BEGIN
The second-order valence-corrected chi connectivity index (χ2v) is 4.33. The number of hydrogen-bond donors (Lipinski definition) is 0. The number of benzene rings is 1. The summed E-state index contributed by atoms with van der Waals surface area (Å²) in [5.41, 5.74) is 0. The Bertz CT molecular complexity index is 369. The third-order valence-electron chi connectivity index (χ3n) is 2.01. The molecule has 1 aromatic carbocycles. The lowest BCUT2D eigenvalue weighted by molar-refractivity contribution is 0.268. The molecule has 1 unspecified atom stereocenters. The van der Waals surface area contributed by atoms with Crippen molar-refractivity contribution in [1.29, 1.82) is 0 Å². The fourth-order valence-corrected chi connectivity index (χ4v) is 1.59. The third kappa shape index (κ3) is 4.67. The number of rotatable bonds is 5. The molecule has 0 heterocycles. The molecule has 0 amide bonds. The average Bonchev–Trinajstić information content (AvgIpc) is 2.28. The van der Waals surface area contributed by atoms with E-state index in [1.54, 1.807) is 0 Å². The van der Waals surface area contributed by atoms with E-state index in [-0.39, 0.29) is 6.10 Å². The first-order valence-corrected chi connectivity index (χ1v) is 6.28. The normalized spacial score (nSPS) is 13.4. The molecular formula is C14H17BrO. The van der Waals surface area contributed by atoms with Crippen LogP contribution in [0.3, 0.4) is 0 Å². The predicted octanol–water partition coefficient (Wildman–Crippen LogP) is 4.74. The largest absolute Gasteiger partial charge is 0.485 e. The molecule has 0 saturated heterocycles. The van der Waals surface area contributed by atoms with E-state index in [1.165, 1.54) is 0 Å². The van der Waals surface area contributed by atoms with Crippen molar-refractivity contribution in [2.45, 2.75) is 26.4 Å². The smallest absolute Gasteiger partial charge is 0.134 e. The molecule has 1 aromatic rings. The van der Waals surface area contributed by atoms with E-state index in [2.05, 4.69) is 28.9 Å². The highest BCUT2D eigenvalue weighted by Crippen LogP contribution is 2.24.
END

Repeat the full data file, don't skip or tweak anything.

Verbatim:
The second-order valence-corrected chi connectivity index (χ2v) is 4.33. The number of hydrogen-bond donors (Lipinski definition) is 0. The number of benzene rings is 1. The summed E-state index contributed by atoms with van der Waals surface area (Å²) in [5.41, 5.74) is 0. The Bertz CT molecular complexity index is 369. The third-order valence-electron chi connectivity index (χ3n) is 2.01. The molecule has 1 aromatic carbocycles. The lowest BCUT2D eigenvalue weighted by molar-refractivity contribution is 0.268. The molecule has 1 unspecified atom stereocenters. The van der Waals surface area contributed by atoms with Crippen molar-refractivity contribution in [1.29, 1.82) is 0 Å². The fourth-order valence-corrected chi connectivity index (χ4v) is 1.59. The third kappa shape index (κ3) is 4.67. The number of rotatable bonds is 5. The molecule has 0 heterocycles. The molecule has 0 amide bonds. The average Bonchev–Trinajstić information content (AvgIpc) is 2.28. The van der Waals surface area contributed by atoms with E-state index in [1.54, 1.807) is 0 Å². The van der Waals surface area contributed by atoms with E-state index in [-0.39, 0.29) is 6.10 Å². The first-order valence-corrected chi connectivity index (χ1v) is 6.28. The normalized spacial score (nSPS) is 13.4. The molecular formula is C14H17BrO. The van der Waals surface area contributed by atoms with Crippen LogP contribution in [0.3, 0.4) is 0 Å². The predicted octanol–water partition coefficient (Wildman–Crippen LogP) is 4.74. The largest absolute Gasteiger partial charge is 0.485 e. The molecule has 0 saturated heterocycles. The van der Waals surface area contributed by atoms with E-state index in [1.165, 1.54) is 0 Å². The van der Waals surface area contributed by atoms with Crippen molar-refractivity contribution in [2.45, 2.75) is 26.4 Å². The smallest absolute Gasteiger partial charge is 0.134 e. The molecule has 1 aromatic rings. The van der Waals surface area contributed by atoms with E-state index in [2.05, 4.69) is 28.9 Å². The highest BCUT2D eigenvalue weighted by Crippen LogP contribution is 2.24.